MECOOL KP1 smart projector runs Android 11 for TV on Amlogic S805X2 TV Stick

MECOOL KP1 is a Full HD projector equipped with the MECOOL KD5 HDMI dongle powered by an Amlogic S805X2 quad-core Cortex-A35 processor with 1GB RAM and 8GB flash and running Android 11 for TV.

Most Android projectors are equipped with a low-end processor accompanied by an outdated version of Android, and while the Amlogic S805X2 SoC found in the KP1 is not a workhorse, Android 11 for TV OS should make it useable for a few more years, and it might even be possible to upgrade the TV stick down the road.

MECOOL KP1 specfications:

  • TV Stick – MECOOL KD5 with
    • SoC – Amlogic S805X2 quad-core Arm Cortex-A35 processor with Arm Mali-G31 MP2 GPU, 1080p60 10-bit AV1, H.265, VP9 P-2, H.264, AVS2, MPEG4/2/1 video decoder
    • System Memory – 1GB LPDDR4
    • Storage – 8GB eMMC flash
    • Video Output – HDMI 1.4 port
    • Connectivity – Dual-band WiFi 5 and Bluetooth 4.2
    • OS – Android TV on Android 11
  • LCD Projector
    • Native Resolution  – 1920×1080
    • Luminance – 700 ANSI Lumens
    • Light Source Brightness – 14000~15000lux
    • Contrast Ratio – 10000:1
    • LED Life – > 30,000 hours
    • Projection Parameters
      • Throw Ratio – 1.3
      • Focus Mode – Manual Focus
      • Keystone Correction – Vertical (Auto ±50°), Horizontal (±50°), Rotation (±50°)
      • Projection Mode – Front/Rear/Front Ceiling/Rear Ceiling
      • Projection Size – 45-inch to 240-inch
  • Storage – MicroSD card slot
  • Video Inputs
    • 3x HDMI inputs, including one used by MECOOL KD5
    • AV port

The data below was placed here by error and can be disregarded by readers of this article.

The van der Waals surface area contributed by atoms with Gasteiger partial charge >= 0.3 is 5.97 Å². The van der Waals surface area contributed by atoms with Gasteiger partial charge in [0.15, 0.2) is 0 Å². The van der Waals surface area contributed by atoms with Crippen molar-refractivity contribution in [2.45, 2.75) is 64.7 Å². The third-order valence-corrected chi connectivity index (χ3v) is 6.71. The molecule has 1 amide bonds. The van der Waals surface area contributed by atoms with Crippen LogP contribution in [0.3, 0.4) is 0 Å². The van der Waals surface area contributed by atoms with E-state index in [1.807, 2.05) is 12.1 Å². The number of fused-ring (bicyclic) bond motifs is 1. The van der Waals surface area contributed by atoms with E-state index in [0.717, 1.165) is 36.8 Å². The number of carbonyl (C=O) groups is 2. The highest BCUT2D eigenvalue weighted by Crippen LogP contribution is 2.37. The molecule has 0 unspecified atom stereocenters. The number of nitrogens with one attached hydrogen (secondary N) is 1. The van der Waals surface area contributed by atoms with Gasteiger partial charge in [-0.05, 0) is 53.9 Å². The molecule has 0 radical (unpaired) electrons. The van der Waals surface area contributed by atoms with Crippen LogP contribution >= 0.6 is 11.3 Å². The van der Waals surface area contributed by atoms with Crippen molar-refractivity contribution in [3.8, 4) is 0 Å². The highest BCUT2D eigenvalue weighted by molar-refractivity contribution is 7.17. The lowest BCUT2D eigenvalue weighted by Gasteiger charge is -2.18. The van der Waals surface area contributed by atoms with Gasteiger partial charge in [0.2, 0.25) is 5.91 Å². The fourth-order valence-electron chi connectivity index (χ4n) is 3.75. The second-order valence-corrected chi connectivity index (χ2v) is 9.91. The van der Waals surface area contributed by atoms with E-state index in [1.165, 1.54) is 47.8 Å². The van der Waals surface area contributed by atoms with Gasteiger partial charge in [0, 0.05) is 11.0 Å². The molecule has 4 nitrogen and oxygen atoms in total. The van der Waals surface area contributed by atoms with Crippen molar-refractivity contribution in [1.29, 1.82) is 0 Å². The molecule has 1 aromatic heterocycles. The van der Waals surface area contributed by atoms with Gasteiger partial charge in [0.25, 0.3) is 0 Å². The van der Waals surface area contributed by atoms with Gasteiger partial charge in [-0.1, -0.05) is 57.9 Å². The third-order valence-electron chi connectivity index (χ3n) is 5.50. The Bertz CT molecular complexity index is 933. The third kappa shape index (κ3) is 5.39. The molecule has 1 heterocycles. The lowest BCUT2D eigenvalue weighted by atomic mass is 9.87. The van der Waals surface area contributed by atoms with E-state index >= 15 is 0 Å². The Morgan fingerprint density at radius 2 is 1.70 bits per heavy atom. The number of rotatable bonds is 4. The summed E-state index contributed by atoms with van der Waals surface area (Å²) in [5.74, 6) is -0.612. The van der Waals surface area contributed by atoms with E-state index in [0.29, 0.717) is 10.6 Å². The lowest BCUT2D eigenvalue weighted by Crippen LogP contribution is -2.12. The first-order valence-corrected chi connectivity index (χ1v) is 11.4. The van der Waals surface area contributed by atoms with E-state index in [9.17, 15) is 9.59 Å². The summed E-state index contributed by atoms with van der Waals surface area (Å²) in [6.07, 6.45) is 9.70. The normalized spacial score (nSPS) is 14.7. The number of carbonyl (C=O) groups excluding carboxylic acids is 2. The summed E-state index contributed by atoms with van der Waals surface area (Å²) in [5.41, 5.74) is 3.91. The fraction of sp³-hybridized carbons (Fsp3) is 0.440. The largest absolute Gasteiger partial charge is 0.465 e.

• Audio
    • 3.5mm audio jack for speakers or headphones
    • 5W speaker
  • Misc – 2x IR receivers, buttons at the top for power, volume, menu control, etc…
  • Power Supply – AC100~240V
  • Dimensions – 234 x 211 x 87.5mm
  • Weight  – 2.3kg

The MECOOL KP1 projector ships with a MECOOL KD5 TV stick and its IR & Bluetooth remote control, HDMI and AV cables, a power cable, and a quick start guide. You can see the TV stick at the bottom right of the photo above, as it’s handling Bluetooth connectivity from the remote control, while the projector comes with two IR receivers one at the front and the other at the back.

The MECOOL KD5 TV stick is Netflix and Google certified, so you’ll benefit from that with the projector too, and while the processor is not that powerful it still supports 1080p60 AV1 video decoding and HDR10+.

I’m still using Rikomagic RKM R1 mini Projector (RK3128 + Android 4.4) from time to time, mostly for the projector function, and I should get a MECOOL KP1 sample, so it would be an interesting comparison.

MECOOL KP1 projector is sold for $349 on MECOOL website, and shipping should start in about 5 days.

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18 Replies to “MECOOL KP1 smart projector runs Android 11 for TV on Amlogic S805X2 TV Stick”

  1. Chigz on YouTube did a MECOOL KD5 TV Stick Review, he said it is OK for streaming and the memory limited for anything more.
    Good how the stick might allow you future update the Projector.

    1. There are some smart projectors running Android. That one is similar except there’s a TV stick inserted in one of the HDMI input ports. The advantage is that it could be easily upgraded, and it should offer better integration than using a projector plus an Android TV box or TV stick since you can use a single remote control to control both.

  2. ZTE’s just announced a new HDMI TV stick – B866V5W11 – with USB-C power port but apart from stating that it’s quad core Amlogic Cortex-A35 based, they don’t actually state which CPU specifically is used, nor whether it has eMMC, μSD, USB, RJ45 or 3.5mm AV ports…

    Would be really neat to see someone put together a DDR2-SODIMM compute module carrier board TV stick with the SOM connector on one side of the board and all IO on the other side – potentially including M2 for SSD expansion. Then it becomes a really portable, upgradable (via socketable SOM) stick PC. The case would have to have a DDR2-SODIMM sized slot down one long side to enable use of wider DDR2-SODIMM SOMs than, e.g., the RPi CM3/CM4S or Radxa CM3 (or indeed RPi CM4, Radxa CM4/CM5, Pine64 SOQuartz via a CM4 – CM3 adapter…)